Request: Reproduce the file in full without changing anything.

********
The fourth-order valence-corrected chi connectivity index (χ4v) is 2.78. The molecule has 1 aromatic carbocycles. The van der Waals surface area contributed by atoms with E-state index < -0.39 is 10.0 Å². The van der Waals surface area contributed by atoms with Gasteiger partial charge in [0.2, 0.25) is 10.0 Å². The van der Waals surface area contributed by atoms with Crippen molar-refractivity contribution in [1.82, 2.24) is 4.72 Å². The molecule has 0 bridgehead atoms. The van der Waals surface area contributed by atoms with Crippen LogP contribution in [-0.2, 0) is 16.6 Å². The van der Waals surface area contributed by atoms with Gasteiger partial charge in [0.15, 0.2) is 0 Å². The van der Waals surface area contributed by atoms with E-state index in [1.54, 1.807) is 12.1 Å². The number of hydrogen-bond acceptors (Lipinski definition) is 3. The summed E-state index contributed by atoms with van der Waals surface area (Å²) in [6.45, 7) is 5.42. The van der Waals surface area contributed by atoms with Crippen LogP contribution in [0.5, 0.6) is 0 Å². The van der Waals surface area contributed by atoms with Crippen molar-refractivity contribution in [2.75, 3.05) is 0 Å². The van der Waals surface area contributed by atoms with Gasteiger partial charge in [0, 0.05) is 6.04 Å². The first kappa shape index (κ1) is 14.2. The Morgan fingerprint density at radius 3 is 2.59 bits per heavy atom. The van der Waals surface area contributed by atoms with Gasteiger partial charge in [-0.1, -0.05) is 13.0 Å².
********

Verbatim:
The fourth-order valence-corrected chi connectivity index (χ4v) is 2.78. The molecule has 1 aromatic carbocycles. The van der Waals surface area contributed by atoms with E-state index < -0.39 is 10.0 Å². The van der Waals surface area contributed by atoms with Gasteiger partial charge in [0.2, 0.25) is 10.0 Å². The van der Waals surface area contributed by atoms with Crippen molar-refractivity contribution in [1.82, 2.24) is 4.72 Å². The molecule has 0 bridgehead atoms. The van der Waals surface area contributed by atoms with Crippen LogP contribution in [-0.2, 0) is 16.6 Å². The van der Waals surface area contributed by atoms with Gasteiger partial charge in [0.15, 0.2) is 0 Å². The van der Waals surface area contributed by atoms with E-state index in [1.54, 1.807) is 12.1 Å². The number of hydrogen-bond acceptors (Lipinski definition) is 3. The summed E-state index contributed by atoms with van der Waals surface area (Å²) in [6.45, 7) is 5.42. The van der Waals surface area contributed by atoms with Crippen LogP contribution in [0.5, 0.6) is 0 Å². The van der Waals surface area contributed by atoms with Crippen molar-refractivity contribution in [2.75, 3.05) is 0 Å². The van der Waals surface area contributed by atoms with Gasteiger partial charge in [0, 0.05) is 6.04 Å². The first kappa shape index (κ1) is 14.2. The Morgan fingerprint density at radius 3 is 2.59 bits per heavy atom. The van der Waals surface area contributed by atoms with Gasteiger partial charge in [-0.1, -0.05) is 13.0 Å².